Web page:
Due Diligence: What It Is and What You Need to Know
When we talk about buying or selling a business one of the first topics is the due diligence process. What does that mean for the seller? What should the buyer be looking for? The answer is actually contained in a long and thorough checklist.
As a seller, it means you must be prepared to present paperwork or reports that answer due diligence inquiries, and that any area where you are not prepared can potentially delay the sale or worse derail it altogether.
As a buyer, what it means is that you want to investigate a business thoroughly before you buy, making sure there are no hidden costs or surprises that will cost you in either the short or long run. The process can be a long one, and if the seller is unprepared in certain areas, that may be a red flag for you.
What is due diligence made up of, exactly? Here are some key elements of due diligence and what you need to know about each.
Organization and Good Standing
How a company is organized, from an LLC to an S-Corp and whether or not that company is in good standing determines whether it will sell or not, and how easy that process will be. There are several parts to preparing this information, and it is best to have a professional help you, as a seller, get it ready.
As a buyer, this is the foundation of other things you will ask for. If an organization is not in good standing, or the business organization does not fit the business type, that could mean a lot of work on your part.
This first step is one of the most important in the due diligence process, and is vital for both sides to get right.
As business brokers, we often also talk about recasting your books. This item of due diligence is why. The reason is that most small business owners have their books set up for the best tax benefit, not to show the true income potential of the business.
The buyer wants to know what the business truly makes and the potential for growth. These are both big selling points and are a big part of the business valuation process. If you, as a buyer, are going to purchase a business, you need to know that it is worth what you are paying for it.
You also want to know about those taxes, and what the tax liability of the business has been. That will also help you determine if this is the right business for you to purchase.
Basically, this part of due diligence talks about what assets the business owns. This includes property and equipment, but also what upgrades you might have made recently, and what leases the buyer can expect to continue.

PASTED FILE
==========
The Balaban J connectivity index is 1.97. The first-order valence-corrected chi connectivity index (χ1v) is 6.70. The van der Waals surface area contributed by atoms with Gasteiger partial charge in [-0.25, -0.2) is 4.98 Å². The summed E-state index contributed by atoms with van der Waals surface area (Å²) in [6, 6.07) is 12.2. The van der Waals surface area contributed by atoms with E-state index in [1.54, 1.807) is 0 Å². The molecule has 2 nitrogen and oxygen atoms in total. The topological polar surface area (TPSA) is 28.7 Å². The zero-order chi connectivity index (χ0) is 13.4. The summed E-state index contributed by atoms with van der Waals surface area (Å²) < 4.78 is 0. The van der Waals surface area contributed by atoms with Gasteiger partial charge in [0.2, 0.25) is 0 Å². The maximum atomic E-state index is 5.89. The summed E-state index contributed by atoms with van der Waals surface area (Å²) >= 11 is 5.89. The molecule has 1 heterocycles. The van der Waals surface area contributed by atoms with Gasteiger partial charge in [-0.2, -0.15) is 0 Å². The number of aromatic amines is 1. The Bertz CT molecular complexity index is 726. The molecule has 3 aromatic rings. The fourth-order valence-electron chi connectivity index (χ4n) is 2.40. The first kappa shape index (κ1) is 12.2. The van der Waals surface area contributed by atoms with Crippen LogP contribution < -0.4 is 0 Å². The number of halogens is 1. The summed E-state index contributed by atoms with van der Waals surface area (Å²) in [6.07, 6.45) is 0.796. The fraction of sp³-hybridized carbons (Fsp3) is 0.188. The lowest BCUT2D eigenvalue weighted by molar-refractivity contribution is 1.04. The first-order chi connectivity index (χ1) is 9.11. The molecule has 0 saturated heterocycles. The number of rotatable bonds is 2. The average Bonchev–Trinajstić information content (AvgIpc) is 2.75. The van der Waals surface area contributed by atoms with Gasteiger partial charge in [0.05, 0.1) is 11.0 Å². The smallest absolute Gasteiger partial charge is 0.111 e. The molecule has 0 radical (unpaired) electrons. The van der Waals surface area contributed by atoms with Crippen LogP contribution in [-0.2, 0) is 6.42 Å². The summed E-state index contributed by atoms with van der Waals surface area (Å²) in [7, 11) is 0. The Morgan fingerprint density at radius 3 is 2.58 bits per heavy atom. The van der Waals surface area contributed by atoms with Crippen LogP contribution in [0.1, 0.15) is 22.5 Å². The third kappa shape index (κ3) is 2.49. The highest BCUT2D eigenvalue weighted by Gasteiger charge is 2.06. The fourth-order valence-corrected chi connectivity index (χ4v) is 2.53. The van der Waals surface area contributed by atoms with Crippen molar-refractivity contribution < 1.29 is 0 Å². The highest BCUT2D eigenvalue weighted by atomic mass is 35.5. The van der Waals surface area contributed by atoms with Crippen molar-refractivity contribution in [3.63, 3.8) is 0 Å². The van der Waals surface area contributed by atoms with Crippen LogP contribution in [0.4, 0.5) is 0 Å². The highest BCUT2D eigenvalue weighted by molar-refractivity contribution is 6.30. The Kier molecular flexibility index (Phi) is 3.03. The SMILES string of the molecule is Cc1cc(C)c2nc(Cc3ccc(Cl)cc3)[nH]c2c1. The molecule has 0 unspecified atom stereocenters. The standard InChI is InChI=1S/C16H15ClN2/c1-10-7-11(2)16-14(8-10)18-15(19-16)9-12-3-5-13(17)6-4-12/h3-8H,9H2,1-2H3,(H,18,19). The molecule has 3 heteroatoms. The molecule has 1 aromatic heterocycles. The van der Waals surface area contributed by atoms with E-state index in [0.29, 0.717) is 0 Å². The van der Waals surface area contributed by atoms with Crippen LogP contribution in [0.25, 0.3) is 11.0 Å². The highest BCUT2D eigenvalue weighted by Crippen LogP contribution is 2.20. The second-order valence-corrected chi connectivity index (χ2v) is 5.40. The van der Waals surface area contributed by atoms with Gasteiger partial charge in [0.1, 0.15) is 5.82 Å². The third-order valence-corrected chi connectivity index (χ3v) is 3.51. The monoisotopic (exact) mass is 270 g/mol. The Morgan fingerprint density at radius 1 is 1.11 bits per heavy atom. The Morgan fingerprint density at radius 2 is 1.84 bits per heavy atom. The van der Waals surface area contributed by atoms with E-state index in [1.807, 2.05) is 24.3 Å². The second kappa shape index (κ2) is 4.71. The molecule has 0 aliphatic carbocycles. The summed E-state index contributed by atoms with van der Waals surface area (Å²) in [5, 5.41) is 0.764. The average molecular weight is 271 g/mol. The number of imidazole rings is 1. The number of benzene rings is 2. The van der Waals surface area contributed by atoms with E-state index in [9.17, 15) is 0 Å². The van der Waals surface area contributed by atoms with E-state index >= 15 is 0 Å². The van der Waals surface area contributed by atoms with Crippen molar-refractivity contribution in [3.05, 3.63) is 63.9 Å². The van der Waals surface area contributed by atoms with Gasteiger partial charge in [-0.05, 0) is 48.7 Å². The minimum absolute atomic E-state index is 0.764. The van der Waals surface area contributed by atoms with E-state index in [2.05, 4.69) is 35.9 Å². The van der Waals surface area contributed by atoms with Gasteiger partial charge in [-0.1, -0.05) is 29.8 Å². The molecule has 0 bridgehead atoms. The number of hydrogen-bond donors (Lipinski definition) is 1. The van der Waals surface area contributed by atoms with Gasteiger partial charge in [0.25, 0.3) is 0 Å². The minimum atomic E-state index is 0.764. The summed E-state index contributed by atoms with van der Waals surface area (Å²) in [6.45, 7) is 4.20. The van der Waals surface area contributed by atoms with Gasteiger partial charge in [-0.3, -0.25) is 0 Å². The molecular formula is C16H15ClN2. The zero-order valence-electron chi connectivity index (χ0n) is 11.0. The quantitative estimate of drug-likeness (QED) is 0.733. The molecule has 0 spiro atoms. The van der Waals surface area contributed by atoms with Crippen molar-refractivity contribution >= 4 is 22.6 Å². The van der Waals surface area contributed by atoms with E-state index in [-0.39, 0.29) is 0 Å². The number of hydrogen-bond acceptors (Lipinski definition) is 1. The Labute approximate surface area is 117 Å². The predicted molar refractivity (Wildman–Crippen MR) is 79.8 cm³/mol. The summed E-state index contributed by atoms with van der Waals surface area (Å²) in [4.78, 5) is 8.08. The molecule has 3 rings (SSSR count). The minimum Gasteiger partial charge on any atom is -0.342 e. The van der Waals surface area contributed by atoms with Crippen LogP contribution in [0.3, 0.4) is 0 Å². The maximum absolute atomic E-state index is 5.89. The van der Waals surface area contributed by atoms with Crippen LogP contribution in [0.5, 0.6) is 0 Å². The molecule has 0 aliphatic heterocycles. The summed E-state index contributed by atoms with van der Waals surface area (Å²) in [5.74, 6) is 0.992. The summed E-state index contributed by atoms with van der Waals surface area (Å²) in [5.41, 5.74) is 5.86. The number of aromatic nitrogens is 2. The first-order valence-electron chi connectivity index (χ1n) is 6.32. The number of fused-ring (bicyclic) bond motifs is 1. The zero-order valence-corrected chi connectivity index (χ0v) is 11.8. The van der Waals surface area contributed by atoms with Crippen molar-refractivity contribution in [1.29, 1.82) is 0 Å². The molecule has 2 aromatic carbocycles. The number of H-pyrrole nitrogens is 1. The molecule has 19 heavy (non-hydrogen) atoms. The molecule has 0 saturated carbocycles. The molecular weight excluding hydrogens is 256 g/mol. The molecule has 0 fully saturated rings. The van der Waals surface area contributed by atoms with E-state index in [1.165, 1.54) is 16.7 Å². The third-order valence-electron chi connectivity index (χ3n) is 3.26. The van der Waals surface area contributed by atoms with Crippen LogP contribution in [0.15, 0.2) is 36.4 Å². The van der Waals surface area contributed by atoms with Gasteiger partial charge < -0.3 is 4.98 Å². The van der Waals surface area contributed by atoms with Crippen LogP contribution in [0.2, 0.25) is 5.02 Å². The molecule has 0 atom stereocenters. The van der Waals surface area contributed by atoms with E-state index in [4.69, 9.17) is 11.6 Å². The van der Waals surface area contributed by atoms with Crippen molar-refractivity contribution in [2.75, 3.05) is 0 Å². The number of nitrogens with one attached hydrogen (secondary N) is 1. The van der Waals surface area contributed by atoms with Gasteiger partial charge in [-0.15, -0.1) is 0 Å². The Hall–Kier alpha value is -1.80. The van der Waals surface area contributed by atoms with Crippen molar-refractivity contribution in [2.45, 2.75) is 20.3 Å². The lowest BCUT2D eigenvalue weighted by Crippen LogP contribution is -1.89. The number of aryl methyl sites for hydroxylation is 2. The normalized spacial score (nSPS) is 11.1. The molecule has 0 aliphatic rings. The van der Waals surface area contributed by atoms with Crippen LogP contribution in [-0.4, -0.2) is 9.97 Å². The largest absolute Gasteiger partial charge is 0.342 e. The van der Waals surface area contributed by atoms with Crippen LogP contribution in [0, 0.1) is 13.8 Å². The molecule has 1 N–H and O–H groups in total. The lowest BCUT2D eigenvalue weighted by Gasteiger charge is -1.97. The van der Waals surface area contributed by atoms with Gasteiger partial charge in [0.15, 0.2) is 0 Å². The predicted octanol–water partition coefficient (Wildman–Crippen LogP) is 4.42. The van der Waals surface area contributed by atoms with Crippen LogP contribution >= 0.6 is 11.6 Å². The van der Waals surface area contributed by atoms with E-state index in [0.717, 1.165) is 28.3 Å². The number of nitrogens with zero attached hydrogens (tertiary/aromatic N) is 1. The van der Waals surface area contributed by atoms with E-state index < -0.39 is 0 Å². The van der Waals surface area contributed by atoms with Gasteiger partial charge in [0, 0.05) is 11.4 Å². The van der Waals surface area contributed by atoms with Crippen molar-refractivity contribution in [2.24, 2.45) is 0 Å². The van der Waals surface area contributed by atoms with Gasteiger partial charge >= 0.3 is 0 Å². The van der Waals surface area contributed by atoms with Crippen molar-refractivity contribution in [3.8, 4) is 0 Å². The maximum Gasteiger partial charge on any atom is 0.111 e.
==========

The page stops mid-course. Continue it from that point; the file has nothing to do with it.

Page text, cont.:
As a buyer, this is a surprisingly common deal-breaker. If the current landlord does not wish to continue the lease with you or wants to negotiate for higher rates, this can affect the viability of the business you are purchasing.
This process is often separate from the business valuation process, and is vitally important in the due diligence phase.
You’ve heard location, location, location? What locations does the business have? Are they owned or leased?
As a buyer, you need to understand if business locations are secure for at least the near future. Moving a business after you take over adds both responsibility and risk. Be sure you know and understand both.
As a seller, are there patents that go with your business? Is your business name trademarked and do you own any copyrighted items? Do you have proprietary knowledge and expertise? How do you protect those things?
As a buyer, you have to understand that it is often intellectual property that sets you apart from your competition, not physical property. If some of it is not included in the business sale, that could spell trouble. This is often why it is a good idea to make sure the outgoing owner will not be just starting a new business that competes with yours.
Employees and Employee Benefits
This is an area that can be challenging when buying a business. The reason? Sometimes the business owner does not want to let employees or even family members know when they are selling a business for fear they will leave, and business might be disrupted.
But a buyer does need to know some things, especially about key employees. You must negotiate and determine what that looks like early on. If many employees leave as a result of the business sale, the resulting issues can be difficult or impossible to recover from.
Licenses and Permits
This is especially important with contractor and service type businesses or if you are selling a medical practice. Not all licenses and permits are transferrable. In fact, in California, not many are at all. The buyer must obtain their own licensing and, in some cases, new permits.